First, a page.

Tech Transfer Central

Returning Intellectual Property to the Inventor: How, Why, When…Then What?

Format: On-Demand Video/Transcript, or DVD
Originally presented: Thursday, January 13, 2022
Price: $197
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Once an invention is disclosed to the tech transfer office, the path to commercialization begins. Critical assessments then determine whether the technology has a market, a market need, and can be patented or otherwise IP-protected, and down the road it goes…

In some cases those assessments return with too many negatives, and in other cases the innovation stalls as it hits bumps in the road. There may be too little interest among licensees or investors, difficulty in scaling up, competition and regulatory risks, and many other challenges that can be too difficult to overcome despite the TTO’s best efforts.

Rather than having the case files simply gather dust, the intellectual property can be — and in many cases should be — released back to the inventor. But that also has its challenges. For one, you must be very clear on restrictions and rights when doing so because there are many players and factors to consider.

There’s also the valuable relationship with the inventor, which should be preserved and even strengthened. A delicate touch is necessary to communicate why the IP is being released, what led to the decision, and what the rights of the university, funding sources, and faculty are in relation to the innovation.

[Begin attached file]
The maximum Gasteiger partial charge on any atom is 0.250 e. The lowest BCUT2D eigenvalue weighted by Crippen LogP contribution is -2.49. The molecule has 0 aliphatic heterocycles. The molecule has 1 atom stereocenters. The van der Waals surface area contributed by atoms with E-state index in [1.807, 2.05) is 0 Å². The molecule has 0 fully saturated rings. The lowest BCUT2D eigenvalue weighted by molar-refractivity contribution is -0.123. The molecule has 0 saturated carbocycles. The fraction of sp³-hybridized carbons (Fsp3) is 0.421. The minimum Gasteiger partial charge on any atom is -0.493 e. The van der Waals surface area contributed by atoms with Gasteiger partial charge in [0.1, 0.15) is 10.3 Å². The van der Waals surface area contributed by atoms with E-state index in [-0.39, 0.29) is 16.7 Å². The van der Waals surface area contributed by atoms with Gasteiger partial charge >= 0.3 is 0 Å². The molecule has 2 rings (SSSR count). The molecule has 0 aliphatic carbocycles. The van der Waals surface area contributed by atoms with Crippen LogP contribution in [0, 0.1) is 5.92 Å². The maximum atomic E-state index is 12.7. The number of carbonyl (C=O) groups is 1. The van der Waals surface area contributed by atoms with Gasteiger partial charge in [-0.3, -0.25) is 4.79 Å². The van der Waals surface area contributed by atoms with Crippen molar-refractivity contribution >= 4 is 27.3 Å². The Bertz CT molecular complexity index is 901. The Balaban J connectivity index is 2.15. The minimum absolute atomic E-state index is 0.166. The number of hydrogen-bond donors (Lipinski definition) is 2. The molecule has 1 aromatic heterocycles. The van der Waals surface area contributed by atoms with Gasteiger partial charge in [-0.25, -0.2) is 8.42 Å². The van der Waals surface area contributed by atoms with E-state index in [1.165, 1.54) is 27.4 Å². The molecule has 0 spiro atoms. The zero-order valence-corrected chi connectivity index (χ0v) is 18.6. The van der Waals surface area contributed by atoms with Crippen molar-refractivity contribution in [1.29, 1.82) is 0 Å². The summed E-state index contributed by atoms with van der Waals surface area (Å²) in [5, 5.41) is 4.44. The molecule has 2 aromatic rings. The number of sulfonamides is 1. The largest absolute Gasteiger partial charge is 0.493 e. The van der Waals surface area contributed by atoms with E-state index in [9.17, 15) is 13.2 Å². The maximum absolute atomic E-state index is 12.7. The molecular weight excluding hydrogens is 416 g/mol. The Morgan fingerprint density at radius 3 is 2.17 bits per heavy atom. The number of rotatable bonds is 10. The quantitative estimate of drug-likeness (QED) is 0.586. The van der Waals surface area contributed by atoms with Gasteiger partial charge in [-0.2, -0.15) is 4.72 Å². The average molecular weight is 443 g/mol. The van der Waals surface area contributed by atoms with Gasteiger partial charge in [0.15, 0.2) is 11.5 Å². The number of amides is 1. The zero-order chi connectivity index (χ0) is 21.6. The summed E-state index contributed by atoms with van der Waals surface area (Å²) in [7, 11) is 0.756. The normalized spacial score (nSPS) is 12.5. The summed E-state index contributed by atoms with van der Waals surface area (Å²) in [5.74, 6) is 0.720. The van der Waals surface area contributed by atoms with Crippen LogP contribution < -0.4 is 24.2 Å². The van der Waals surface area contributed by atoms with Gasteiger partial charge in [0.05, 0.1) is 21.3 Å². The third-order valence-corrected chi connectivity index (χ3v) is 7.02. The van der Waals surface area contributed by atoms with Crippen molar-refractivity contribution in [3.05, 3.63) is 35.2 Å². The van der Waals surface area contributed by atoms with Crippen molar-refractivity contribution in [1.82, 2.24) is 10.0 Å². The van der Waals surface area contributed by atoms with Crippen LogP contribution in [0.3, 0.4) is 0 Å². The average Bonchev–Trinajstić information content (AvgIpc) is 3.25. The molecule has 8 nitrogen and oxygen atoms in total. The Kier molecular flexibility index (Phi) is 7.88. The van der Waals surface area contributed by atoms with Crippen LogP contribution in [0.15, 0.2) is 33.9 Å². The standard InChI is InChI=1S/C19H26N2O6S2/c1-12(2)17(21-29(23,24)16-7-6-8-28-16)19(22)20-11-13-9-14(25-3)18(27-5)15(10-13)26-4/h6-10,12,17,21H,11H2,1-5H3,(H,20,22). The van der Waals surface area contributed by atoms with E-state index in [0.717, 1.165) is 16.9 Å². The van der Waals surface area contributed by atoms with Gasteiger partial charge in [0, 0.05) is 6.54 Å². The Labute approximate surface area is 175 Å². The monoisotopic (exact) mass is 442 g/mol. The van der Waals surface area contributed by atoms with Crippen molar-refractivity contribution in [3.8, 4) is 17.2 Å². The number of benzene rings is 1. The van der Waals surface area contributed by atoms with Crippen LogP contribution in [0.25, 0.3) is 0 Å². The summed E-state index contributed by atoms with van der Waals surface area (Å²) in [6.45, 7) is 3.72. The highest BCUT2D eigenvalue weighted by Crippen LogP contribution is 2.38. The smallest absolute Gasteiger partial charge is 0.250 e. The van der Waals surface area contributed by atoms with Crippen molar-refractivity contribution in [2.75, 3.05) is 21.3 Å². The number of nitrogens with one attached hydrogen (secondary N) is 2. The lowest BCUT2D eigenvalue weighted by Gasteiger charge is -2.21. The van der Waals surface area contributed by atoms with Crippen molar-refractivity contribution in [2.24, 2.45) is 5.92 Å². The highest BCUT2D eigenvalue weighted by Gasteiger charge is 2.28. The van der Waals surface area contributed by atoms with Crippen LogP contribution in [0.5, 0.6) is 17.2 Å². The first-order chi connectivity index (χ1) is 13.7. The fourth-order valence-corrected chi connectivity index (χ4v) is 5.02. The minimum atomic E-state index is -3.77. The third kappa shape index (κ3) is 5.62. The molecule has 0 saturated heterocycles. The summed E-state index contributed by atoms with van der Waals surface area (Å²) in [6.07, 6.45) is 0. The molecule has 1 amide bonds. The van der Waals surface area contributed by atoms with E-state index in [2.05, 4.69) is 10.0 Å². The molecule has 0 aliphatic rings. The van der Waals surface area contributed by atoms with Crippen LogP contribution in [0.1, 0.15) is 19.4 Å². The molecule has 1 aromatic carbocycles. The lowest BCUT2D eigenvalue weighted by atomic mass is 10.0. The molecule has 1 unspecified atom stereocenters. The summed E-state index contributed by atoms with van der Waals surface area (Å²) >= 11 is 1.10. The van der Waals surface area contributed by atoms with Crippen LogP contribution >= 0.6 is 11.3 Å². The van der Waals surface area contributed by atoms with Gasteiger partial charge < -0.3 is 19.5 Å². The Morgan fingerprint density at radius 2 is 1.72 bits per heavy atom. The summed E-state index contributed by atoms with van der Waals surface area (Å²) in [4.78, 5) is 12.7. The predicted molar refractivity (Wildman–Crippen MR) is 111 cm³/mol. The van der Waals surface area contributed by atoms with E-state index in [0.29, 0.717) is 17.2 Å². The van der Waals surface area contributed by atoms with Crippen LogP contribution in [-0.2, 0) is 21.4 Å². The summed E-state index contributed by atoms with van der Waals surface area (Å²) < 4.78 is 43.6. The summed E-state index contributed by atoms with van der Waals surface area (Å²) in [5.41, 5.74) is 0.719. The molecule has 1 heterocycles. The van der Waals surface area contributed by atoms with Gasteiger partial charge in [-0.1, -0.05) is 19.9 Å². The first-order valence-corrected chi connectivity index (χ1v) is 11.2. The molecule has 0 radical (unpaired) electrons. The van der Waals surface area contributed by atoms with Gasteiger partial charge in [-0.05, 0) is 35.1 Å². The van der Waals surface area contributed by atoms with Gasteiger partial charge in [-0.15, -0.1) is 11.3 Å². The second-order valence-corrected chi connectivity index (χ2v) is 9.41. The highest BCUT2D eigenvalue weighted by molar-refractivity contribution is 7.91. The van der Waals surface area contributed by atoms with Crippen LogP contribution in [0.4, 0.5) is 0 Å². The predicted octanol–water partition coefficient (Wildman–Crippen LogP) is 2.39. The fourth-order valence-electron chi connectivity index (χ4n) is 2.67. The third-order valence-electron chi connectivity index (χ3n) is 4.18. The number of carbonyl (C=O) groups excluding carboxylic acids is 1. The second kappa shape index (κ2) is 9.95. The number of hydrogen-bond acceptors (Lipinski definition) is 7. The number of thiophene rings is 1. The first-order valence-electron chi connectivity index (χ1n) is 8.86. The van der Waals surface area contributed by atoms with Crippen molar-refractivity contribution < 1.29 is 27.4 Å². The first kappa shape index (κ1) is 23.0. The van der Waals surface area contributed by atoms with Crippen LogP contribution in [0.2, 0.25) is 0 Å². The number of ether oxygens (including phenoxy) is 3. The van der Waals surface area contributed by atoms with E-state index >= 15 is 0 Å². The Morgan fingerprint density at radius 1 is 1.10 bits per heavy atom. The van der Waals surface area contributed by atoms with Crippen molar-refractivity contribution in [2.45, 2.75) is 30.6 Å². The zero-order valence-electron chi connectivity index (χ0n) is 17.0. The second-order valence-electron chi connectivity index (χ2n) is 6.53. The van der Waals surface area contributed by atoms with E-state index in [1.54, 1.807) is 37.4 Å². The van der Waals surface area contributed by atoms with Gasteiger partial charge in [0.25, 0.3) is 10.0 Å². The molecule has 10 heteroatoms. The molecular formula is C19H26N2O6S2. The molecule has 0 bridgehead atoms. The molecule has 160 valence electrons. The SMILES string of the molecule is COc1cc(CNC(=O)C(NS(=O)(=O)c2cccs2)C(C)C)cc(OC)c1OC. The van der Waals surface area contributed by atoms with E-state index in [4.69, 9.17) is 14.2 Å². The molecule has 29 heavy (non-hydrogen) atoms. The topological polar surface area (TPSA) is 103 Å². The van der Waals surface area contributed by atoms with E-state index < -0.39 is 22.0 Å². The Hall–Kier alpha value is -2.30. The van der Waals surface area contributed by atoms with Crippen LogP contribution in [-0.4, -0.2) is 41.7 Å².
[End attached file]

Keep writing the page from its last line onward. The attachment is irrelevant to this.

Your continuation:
To address these issues, Tech Transfer Central’s Distance Learning Division has teamed with Magdalena K. Morgan, PhD, Director of Licensing at Virginia Commonwealth University’s Innovation Gateway for this insightful distance learning program:

Returning Intellectual Property to the Inventor

This program will outline how to release IP, when and why a release is deemed appropriate, and what happens after you release the IP.

Here’s a brief look at the agenda:

  • Policy and procedure considerations that must be in place to facilitate low-risk release of intellectual property back to inventors
  • What factors contribute to the decision to release IP:         
    • Not legally protectable
    • No market
    • Not fiscally viable to continue to protect
  • Understanding the inventor’s rights to the IP upon release
  • What restrictions may be imposed on innovations returned to inventors based on funding source, phase of commercialization, and protection status
  • Know what rights the university retains upon release of IP
  • A detailed look at the process of releasing IP back to inventors
  • Example of a Release of IP Agreement

Meet your session leader:

Magdalena K. MorganMagdalena K. Morgan, PhD
Director of Licensing – Innovation Gateway
Virginia Commonwealth University



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